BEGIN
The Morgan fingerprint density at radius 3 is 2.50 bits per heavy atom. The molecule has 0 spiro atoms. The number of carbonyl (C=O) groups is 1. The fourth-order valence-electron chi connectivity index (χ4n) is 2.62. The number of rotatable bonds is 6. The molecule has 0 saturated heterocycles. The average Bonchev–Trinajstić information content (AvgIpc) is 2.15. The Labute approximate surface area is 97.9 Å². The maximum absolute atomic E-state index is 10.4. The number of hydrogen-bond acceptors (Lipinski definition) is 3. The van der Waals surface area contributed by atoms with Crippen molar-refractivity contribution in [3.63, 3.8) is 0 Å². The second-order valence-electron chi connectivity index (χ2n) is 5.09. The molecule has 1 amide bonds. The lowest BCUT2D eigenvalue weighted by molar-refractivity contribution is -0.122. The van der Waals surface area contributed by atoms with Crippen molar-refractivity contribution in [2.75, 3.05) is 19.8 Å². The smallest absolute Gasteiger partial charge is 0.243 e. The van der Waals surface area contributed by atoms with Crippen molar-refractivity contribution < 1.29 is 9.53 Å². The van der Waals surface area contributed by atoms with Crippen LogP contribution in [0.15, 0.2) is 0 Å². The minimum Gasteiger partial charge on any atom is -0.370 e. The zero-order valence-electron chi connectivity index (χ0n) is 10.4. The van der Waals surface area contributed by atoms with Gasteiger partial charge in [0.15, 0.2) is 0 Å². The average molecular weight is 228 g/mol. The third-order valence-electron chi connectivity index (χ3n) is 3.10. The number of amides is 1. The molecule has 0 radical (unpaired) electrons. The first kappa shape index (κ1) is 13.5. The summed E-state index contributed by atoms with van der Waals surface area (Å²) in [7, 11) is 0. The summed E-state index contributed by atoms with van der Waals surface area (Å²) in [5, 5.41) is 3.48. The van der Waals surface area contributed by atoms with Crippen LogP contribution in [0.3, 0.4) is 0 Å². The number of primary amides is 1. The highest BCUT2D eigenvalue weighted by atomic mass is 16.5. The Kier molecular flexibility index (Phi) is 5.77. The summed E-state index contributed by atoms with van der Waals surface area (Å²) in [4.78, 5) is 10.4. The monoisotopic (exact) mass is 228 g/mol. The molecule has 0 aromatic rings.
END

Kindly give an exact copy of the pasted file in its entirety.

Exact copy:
The Morgan fingerprint density at radius 3 is 2.50 bits per heavy atom. The molecule has 0 spiro atoms. The number of carbonyl (C=O) groups is 1. The fourth-order valence-electron chi connectivity index (χ4n) is 2.62. The number of rotatable bonds is 6. The molecule has 0 saturated heterocycles. The average Bonchev–Trinajstić information content (AvgIpc) is 2.15. The Labute approximate surface area is 97.9 Å². The maximum absolute atomic E-state index is 10.4. The number of hydrogen-bond acceptors (Lipinski definition) is 3. The van der Waals surface area contributed by atoms with Crippen molar-refractivity contribution in [3.63, 3.8) is 0 Å². The second-order valence-electron chi connectivity index (χ2n) is 5.09. The molecule has 1 amide bonds. The lowest BCUT2D eigenvalue weighted by molar-refractivity contribution is -0.122. The van der Waals surface area contributed by atoms with Crippen molar-refractivity contribution in [2.75, 3.05) is 19.8 Å². The smallest absolute Gasteiger partial charge is 0.243 e. The van der Waals surface area contributed by atoms with Crippen molar-refractivity contribution < 1.29 is 9.53 Å². The van der Waals surface area contributed by atoms with Crippen LogP contribution in [0.15, 0.2) is 0 Å². The minimum Gasteiger partial charge on any atom is -0.370 e. The zero-order valence-electron chi connectivity index (χ0n) is 10.4. The van der Waals surface area contributed by atoms with Gasteiger partial charge in [0.15, 0.2) is 0 Å². The average molecular weight is 228 g/mol. The third-order valence-electron chi connectivity index (χ3n) is 3.10. The number of amides is 1. The molecule has 0 radical (unpaired) electrons. The first kappa shape index (κ1) is 13.5. The summed E-state index contributed by atoms with van der Waals surface area (Å²) in [7, 11) is 0. The summed E-state index contributed by atoms with van der Waals surface area (Å²) in [5, 5.41) is 3.48. The van der Waals surface area contributed by atoms with Crippen LogP contribution in [0.3, 0.4) is 0 Å². The number of primary amides is 1. The highest BCUT2D eigenvalue weighted by atomic mass is 16.5. The Kier molecular flexibility index (Phi) is 5.77. The summed E-state index contributed by atoms with van der Waals surface area (Å²) in [4.78, 5) is 10.4. The monoisotopic (exact) mass is 228 g/mol. The molecule has 0 aromatic rings.